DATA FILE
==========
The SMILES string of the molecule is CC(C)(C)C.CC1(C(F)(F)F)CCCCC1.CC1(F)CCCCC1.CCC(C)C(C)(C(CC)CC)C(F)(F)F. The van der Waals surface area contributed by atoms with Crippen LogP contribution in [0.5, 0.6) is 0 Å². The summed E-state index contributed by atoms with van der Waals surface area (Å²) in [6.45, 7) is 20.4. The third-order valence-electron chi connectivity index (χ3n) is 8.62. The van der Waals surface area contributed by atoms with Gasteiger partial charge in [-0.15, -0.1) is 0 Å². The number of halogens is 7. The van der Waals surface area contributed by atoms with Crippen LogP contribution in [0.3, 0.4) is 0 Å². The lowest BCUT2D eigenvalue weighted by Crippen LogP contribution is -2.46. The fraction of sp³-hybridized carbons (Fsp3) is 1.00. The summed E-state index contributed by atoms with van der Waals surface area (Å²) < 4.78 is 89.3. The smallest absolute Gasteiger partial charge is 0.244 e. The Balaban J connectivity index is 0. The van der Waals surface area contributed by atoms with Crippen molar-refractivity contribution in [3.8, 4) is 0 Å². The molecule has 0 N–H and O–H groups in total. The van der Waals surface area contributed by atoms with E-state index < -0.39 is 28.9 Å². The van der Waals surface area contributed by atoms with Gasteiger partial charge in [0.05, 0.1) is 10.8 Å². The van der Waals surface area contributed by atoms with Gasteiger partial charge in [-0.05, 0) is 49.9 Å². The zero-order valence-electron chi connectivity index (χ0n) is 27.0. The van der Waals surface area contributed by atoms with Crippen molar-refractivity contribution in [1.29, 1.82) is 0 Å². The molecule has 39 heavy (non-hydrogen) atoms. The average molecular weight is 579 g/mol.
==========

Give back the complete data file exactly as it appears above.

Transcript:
The SMILES string of the molecule is CC(C)(C)C.CC1(C(F)(F)F)CCCCC1.CC1(F)CCCCC1.CCC(C)C(C)(C(CC)CC)C(F)(F)F. The van der Waals surface area contributed by atoms with Crippen LogP contribution in [0.5, 0.6) is 0 Å². The summed E-state index contributed by atoms with van der Waals surface area (Å²) in [6.45, 7) is 20.4. The third-order valence-electron chi connectivity index (χ3n) is 8.62. The van der Waals surface area contributed by atoms with Gasteiger partial charge in [-0.15, -0.1) is 0 Å². The number of halogens is 7. The van der Waals surface area contributed by atoms with Crippen LogP contribution in [0.3, 0.4) is 0 Å². The lowest BCUT2D eigenvalue weighted by Crippen LogP contribution is -2.46. The fraction of sp³-hybridized carbons (Fsp3) is 1.00. The summed E-state index contributed by atoms with van der Waals surface area (Å²) < 4.78 is 89.3. The smallest absolute Gasteiger partial charge is 0.244 e. The Balaban J connectivity index is 0. The van der Waals surface area contributed by atoms with Crippen molar-refractivity contribution in [3.8, 4) is 0 Å². The molecule has 0 N–H and O–H groups in total. The van der Waals surface area contributed by atoms with E-state index < -0.39 is 28.9 Å². The van der Waals surface area contributed by atoms with Gasteiger partial charge in [0.05, 0.1) is 10.8 Å². The van der Waals surface area contributed by atoms with Gasteiger partial charge in [-0.05, 0) is 49.9 Å². The zero-order valence-electron chi connectivity index (χ0n) is 27.0. The van der Waals surface area contributed by atoms with Crippen molar-refractivity contribution in [1.29, 1.82) is 0 Å². The molecule has 39 heavy (non-hydrogen) atoms. The average molecular weight is 579 g/mol.